Shift change has long since steadied itself out. Everyone’s where the need to be either by choice or the dictates of work. The Operations Center seems both less crowded and much more quiet, it’s a hallucination caused by shift change. There isn’t any less staff working and no less innumerable items to check off the day-to-day To Do List. Gate technician Chuck Campbell and Czech scientist Radek Zelenka, who joined the gate tech shortly after Radek finished his noontime breakfast in the Mess Hall for his next shift of duty as the chief observing scientist in Atlantis’ command center, sit quietly at their consoles. They’re used to each other’s presences in the room. It’s no longer strange to them to find comfort in the click-clacking of the other’s open laptop and the contented gentle hum of their Ancient computer consoles that they’re splitting their attentions between. Finding it odd or distracting in any way quickly went out the door during their first days in the city. Replaced by blind trust in those around you to hold up their end of the bargain while you held up yours with everything you can give it during the crisis of the moment. There were so many more things so more important than getting the hibby-jibbies about another person judging how you did your job over your shoulder or from across the room. Judging yourself went as far out the door as thinking you’re being judged by others, rise to the occasion or don’t. It was always as simple as that.
Chuck monitors the energy readings and power functions from all over the city, keeping a specific eye on the power drain to the ZPM while he sits guard at the Stargate’s DHD console waiting for the gate to suddenly activate and for him to jump into action as the man with all the answers to the abrupt handful of automatic questions that will come his way because of it. Good or bad, it’s his computer, both Earth and Ancient, that’ll know immediately where the incoming wormhole is coming from, if there’s an incoming traveler, whether or not a friendly most likely initiated the activation if there is a traveler or not, who the friendly or foe might be, and why they’re returning either on time or not or invading Atlantis. If it’s invasion, then he’s going to have to do something no civilian ever expects themselves to do, even associated with a semi-military expedition. He’ll have to activate the gate’s defensive iris shield and whoever is riding the wormhole with intent to come to Atlantis against the administration’s will die as millions of tiny molecules splattering against the universe’s most technologically advanced windshield. And Chuck will have killed the person or persons.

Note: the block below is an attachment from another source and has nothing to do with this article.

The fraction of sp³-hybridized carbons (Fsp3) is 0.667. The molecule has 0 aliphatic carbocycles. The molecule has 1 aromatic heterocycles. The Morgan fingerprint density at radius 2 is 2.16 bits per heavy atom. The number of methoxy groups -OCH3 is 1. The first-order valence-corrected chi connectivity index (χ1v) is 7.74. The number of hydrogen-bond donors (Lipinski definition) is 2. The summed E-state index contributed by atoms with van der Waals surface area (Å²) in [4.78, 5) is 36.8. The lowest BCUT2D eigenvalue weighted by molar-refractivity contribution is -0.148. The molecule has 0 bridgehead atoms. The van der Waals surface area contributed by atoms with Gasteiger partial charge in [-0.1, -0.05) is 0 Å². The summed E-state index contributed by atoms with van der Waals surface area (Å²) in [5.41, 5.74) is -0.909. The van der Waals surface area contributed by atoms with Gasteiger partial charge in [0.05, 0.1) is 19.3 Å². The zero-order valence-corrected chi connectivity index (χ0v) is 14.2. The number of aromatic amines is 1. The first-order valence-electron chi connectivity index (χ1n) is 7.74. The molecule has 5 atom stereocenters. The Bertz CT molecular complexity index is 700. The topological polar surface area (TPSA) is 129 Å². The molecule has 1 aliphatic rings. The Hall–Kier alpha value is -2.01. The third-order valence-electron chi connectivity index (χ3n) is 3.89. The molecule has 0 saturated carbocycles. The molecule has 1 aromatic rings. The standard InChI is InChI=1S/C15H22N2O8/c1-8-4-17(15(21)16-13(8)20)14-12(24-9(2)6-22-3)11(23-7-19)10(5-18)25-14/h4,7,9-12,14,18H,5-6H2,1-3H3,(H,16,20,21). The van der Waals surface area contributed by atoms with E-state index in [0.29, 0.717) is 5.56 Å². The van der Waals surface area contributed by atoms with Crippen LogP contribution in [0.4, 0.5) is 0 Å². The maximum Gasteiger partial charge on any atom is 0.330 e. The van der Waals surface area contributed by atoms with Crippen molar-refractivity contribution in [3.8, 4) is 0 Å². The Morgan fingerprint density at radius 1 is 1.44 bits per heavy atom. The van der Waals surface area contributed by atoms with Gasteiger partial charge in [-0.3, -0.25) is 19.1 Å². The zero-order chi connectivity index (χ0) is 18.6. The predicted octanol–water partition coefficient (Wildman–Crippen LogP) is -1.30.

Radek, as Rodney’s second-in-command after the Canadian lead scientist leaves on whatever missions the flagship team’s been given, goes over a list of duties that never seems to get any smaller as he sits at his console. Duties that the ‘Great’ Rodney McKay is trying like a madman to absolutely avoid at all cost to himself. Currently Radek’s supposed to be examining the network of known Stargates calling to each other throughout the Pegasus Galaxy, a wide variety with the land based Stargates showing up on his laptop’s screen as green flashing dots and the orbital space gates designated by flashing blue ones. And the questions at the top of the examination’s protocol list: Are all of the gates talking to each other? Updating each other correctly? As Rodney would put it, real blah, blah, blah stuff. The Czech man with the striking follicle similarities to Ludwig von Beethoven sighs. And after this he’s supposed to go down to the underwater jumper bay and, well, do anything down there. It’s been a job that Rodney has been putting off ever since they first discovered that Atlantis even had an underwater jumper bay built into the bottom of it during their third year here. He starts muttering under his breath in his native language, grumbling that if Rodney was anywhere near as great as he thought he was, he would have fixed most of these minute complications himse—